Red Bull was interested in the 22-year-old Californian and considering giving Herta a seat at AlphaTauri, its junior team. AlphaTauri has already said that Pierre Gasly will return next season and Yuki Tsunoda received a contract extension earlier this week.

However, AlphaTauri has acknowledged it would release Gasly, who is apparently wanted at Alpine, but only if it had a compelling driver such as Herta to put in the car. F1 has not had an American on the grid since Alexander Rossi in 2015, but Herta did not particularly want the FIA to make an exception to the licensing system to get him a seat.

At issue is how the FIA rates IndyCar, a series it does not govern. The points it awards to IndyCar drivers rank somewhere between F2 and F3, the two junior feeder series into F1.

IndyCar drivers have criticized the system in defense of Herta and the intense, close racing of their own highly competitive series. Herta has won seven IndyCar races, is the youngest winner in series history and has four starts in the Indianapolis 500. He qualified on the front row in 2021 and finished a career-best eighth in 2020.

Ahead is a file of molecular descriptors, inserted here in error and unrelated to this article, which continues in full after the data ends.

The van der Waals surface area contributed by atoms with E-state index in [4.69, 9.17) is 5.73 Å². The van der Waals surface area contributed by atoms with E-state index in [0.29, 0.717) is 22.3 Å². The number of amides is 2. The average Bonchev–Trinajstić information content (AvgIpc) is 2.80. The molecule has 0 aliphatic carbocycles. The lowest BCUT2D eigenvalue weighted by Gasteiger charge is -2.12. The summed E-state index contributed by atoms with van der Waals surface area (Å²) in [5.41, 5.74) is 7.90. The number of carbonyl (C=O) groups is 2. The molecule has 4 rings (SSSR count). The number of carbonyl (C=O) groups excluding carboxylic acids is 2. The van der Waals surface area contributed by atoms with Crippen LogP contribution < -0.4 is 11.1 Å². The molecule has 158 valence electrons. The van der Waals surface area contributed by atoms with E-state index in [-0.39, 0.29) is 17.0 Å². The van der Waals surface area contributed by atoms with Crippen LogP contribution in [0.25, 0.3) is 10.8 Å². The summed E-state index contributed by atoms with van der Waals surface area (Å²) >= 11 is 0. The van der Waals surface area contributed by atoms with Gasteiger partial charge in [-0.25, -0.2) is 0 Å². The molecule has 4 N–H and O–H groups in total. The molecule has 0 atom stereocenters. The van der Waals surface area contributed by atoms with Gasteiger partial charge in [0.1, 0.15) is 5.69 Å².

Rossi, who has spent the last four seasons as Herta’s teammate at Andretti Autosport, lashed out this week because “I’m so sick and tired of this back and forth” regarding the licensing.

“The whole premise of it was to keep people from buying their way into F1 and allowing talent to be the motivating factor,” Rossi wrote on social media. “That’s great. We all agree Colton has the talent and capability to be in F1. That’s also great and he should get that opportunity if it’s offered to him. Period.